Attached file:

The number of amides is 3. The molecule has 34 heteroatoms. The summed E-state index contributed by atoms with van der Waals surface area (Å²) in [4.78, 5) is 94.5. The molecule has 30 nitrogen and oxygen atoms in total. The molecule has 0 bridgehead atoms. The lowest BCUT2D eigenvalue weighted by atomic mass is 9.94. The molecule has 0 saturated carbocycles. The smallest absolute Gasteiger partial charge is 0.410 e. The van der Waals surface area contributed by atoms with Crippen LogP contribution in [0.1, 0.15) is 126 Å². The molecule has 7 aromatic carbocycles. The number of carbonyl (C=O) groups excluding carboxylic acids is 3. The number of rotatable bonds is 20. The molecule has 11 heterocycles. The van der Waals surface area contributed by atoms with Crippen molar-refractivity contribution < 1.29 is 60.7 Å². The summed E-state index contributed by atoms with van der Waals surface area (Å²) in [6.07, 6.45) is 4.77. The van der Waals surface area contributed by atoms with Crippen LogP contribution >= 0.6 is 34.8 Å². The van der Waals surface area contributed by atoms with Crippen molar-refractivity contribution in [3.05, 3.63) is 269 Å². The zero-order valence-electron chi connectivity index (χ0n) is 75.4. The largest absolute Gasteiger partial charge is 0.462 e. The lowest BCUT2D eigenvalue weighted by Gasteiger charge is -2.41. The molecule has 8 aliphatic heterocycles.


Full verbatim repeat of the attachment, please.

The number of amides is 3. The molecule has 34 heteroatoms. The summed E-state index contributed by atoms with van der Waals surface area (Å²) in [4.78, 5) is 94.5. The molecule has 30 nitrogen and oxygen atoms in total. The molecule has 0 bridgehead atoms. The lowest BCUT2D eigenvalue weighted by atomic mass is 9.94. The molecule has 0 saturated carbocycles. The smallest absolute Gasteiger partial charge is 0.410 e. The van der Waals surface area contributed by atoms with Crippen LogP contribution in [0.1, 0.15) is 126 Å². The molecule has 7 aromatic carbocycles. The number of carbonyl (C=O) groups excluding carboxylic acids is 3. The number of rotatable bonds is 20. The molecule has 11 heterocycles. The van der Waals surface area contributed by atoms with Crippen molar-refractivity contribution < 1.29 is 60.7 Å². The summed E-state index contributed by atoms with van der Waals surface area (Å²) in [6.07, 6.45) is 4.77. The van der Waals surface area contributed by atoms with Crippen LogP contribution >= 0.6 is 34.8 Å². The van der Waals surface area contributed by atoms with Crippen molar-refractivity contribution in [3.05, 3.63) is 269 Å². The zero-order valence-electron chi connectivity index (χ0n) is 75.4. The largest absolute Gasteiger partial charge is 0.462 e. The lowest BCUT2D eigenvalue weighted by Gasteiger charge is -2.41. The molecule has 8 aliphatic heterocycles.